Tuesday, August 31, 2010

RSVP 2010

The 2010 “Ride from Seattle to Vancouver (BC) & Party,” (August 13-14) like many of this year’s longer bike trips, came rather quickly. Oh sure I pre-registered sometime last Winter (it’s a popular ride that sells out quickly), but then a lot of stuff pushed its way to the front of my consciousness, leaving preparations for RSVP to hibernate till a couple days before the ride.

And then I freaked out. How am I gonna get back to Seattle? How am I gonna get my bike back to Seattle? Will I be able to find a place to sleep in Bellingham?

When going through my packet a day and a half before the ride (which had languished under a pile of paperwork for a couple of weeks), I discovered a bike pass for the trip back to Seattle. Whew! As for the overnight in Bellingham, I’d take my chances. Fortunately, the overnight stay in Vancouver wouldn’t be a problem, as I have some accommodating tango friends there.

Unpreparedness extended to the morning of the first day, when I didn’t get out of Portland till 4:00 AM. I arrived at the start in Magnusun Park in Seattle a few minutes before check-in closed, dropped off my overnight bag, then unloaded my bike and suited up for the ride.

Much of the early part of the ride is along the Seattle’s Burke-Gilman trail. I didn’t linger much, but was still passed by quite a few riders. Hmmm. A bunch of hares, I suppose.

lynne's new sweetpea
Originally uploaded by tangobiker
My first real stop was in Arlington (about 50 miles into the ride), where I found Cecil and Lynne lunching at a healthy food café … with (of course) their shiny Sweetpeas right behind them. This was my first time to see Lynne’s new rando bike, and (of course) I pulled my camera out for its first pictures of the journey.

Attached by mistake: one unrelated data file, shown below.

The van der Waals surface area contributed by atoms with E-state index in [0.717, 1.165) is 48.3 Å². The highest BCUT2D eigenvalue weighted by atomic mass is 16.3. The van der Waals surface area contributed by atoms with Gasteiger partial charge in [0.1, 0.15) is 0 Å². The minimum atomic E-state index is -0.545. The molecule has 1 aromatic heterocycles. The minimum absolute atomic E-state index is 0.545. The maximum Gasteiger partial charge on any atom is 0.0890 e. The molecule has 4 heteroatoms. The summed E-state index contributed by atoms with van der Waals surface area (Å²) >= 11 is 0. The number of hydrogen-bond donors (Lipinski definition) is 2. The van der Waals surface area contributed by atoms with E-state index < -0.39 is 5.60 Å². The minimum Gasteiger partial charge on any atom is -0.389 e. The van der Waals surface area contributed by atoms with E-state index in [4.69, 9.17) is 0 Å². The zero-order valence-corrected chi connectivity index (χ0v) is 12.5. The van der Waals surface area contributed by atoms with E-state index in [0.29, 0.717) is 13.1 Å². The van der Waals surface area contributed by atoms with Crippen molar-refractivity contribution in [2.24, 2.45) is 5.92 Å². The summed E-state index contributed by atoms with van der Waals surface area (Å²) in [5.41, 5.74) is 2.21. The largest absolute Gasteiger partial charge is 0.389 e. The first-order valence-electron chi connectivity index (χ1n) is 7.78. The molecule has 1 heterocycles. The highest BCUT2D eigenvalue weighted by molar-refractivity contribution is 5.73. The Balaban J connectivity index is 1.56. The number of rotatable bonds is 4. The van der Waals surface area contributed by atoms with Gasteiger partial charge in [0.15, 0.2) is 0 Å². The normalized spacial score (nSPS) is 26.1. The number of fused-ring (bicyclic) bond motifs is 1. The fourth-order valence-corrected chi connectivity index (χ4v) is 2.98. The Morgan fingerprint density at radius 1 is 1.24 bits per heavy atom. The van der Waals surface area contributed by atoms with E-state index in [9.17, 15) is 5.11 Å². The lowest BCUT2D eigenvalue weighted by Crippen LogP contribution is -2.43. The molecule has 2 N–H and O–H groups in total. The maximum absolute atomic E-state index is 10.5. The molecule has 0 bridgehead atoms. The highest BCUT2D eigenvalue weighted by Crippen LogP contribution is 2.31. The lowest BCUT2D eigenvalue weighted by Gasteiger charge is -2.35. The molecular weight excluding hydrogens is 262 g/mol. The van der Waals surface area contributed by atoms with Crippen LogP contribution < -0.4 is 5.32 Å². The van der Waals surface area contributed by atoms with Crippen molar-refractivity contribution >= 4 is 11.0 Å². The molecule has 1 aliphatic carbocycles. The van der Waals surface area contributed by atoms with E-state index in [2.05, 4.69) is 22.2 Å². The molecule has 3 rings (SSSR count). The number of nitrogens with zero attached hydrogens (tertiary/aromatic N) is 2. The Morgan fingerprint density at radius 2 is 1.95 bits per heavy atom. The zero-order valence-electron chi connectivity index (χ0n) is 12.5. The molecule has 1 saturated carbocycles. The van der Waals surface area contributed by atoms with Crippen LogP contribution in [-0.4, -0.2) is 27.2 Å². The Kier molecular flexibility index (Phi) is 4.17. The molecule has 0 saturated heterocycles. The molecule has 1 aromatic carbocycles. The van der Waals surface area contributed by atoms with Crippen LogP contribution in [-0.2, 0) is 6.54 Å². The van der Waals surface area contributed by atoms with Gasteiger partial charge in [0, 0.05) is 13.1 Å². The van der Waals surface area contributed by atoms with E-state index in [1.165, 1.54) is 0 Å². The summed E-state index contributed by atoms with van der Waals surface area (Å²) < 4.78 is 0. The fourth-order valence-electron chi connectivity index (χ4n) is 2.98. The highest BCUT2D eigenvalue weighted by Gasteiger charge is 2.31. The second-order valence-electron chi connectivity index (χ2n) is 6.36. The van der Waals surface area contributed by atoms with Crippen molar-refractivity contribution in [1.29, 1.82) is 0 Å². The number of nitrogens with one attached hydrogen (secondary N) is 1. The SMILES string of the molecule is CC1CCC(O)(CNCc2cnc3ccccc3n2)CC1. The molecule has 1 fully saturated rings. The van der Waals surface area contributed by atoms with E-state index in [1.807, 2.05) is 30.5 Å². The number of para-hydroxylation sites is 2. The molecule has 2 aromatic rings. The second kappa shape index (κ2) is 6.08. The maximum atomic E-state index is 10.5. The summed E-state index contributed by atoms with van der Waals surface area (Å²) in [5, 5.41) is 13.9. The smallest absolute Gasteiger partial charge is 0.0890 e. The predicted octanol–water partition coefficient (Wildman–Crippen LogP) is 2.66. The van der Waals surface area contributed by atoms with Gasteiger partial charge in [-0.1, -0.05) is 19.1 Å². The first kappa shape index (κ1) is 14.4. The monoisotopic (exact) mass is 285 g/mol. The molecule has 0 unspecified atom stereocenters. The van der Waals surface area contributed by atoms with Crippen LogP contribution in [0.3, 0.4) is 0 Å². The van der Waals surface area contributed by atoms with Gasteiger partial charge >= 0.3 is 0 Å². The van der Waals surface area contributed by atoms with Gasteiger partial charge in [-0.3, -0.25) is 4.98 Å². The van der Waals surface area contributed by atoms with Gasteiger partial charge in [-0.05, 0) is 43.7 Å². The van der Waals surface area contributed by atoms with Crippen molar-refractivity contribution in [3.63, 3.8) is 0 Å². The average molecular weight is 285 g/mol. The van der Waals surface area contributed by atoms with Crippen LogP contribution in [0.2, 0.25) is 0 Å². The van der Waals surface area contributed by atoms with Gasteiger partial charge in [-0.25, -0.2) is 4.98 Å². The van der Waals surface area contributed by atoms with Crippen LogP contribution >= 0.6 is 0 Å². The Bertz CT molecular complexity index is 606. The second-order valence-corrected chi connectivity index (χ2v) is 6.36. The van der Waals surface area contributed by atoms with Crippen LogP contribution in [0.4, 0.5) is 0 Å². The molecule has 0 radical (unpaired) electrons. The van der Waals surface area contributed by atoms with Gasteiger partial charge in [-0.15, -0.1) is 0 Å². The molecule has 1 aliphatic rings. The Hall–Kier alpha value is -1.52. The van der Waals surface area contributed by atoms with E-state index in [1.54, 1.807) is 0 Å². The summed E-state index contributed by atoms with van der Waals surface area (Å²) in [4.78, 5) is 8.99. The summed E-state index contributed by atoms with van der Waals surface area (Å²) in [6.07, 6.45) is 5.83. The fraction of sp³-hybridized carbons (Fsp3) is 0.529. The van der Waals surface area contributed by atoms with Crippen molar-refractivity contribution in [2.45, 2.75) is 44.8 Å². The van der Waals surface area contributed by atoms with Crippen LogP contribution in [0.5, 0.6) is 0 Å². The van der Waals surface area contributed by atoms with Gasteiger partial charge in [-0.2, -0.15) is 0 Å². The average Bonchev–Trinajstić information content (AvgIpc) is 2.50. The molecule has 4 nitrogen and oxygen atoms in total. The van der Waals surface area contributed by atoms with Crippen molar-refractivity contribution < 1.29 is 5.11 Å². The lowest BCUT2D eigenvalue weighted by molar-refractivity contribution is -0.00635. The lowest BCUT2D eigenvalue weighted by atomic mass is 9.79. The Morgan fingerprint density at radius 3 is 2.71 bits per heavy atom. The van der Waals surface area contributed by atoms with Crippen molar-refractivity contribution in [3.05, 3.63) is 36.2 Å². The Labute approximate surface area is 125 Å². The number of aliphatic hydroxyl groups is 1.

About 40 miles later, while stocking up on liquids and pizza in Bow, I ran into randonneur Nat Beagley and a couple of his friends from Richland, WA. The headwinds that greeted us as we headed North towards Chuckanut Dr. and Bellingham were memorable.

Nat, Jason and Brian
Originally uploaded by tangobiker

It was along this stretch that my rear tire flatted. I had a heck of a time getting the bead of the Gatorskin back over my fairly new Velocity Fusion rim.

I ran into another randonneur, Albert Meerscheidt of Seattle, at the Samish Bay overlook. Had to stop for a couple pictures there.

One needn’t have worried about housing in Bellingham … that is if one doesn’t mind a room with a lot of residual smoke. In my case, I adjusted quickly, falling asleep shortly after an efficient Mexican dinner, and departed not that long after sunrise.

A bi-annual trip across the Canadian border accounts for all my “international” travel of the last four years. Northbound customs at the Aldergrove Broder Crossing was a breeze, mostly because of preparations made by the Cascade Bicycle Club. Show your passport. Get your name checked off a list. You’re good to go!

modern bridge
Originally uploaded by tangobiker

After the fairly lengthy rest stop in Ft. Langley (it was hot), the route took us over a new, modern bridge over the Pitt River that replaced the Albion Ferry. Continuing on, it was a bit of a trudge to Burnaby (perhaps cuz I didn’t stop at the rest area in Pt. Moody). The Frances/Union Bike route then provided a good quasi-suburban transition into Vancouver proper.

Originally uploaded by tangobiker

Once at the finish (at Vancouver’s Coast Plaza Hotel), I doused the complementary hamburger with an expensive (but ordinary) beer, then was picked up by tango friend Wendy and taken to the Granville Island brewery (recommended by Canadian track cyclist Jamie Shankland). Then after a shower and power nap, it was off to a tango dinner/dance in North Vancouver.

Bike and I got safely onto the first bus back to Seattle Sunday morning. Southbound customs back into the States took a lot more time than the previous day’s Northbound crossing. The rest of the trip, though, was mostly (and pleasantly) uneventful. Almost forgot to pick up my drop bag at Magnuson Park, though, before driving home.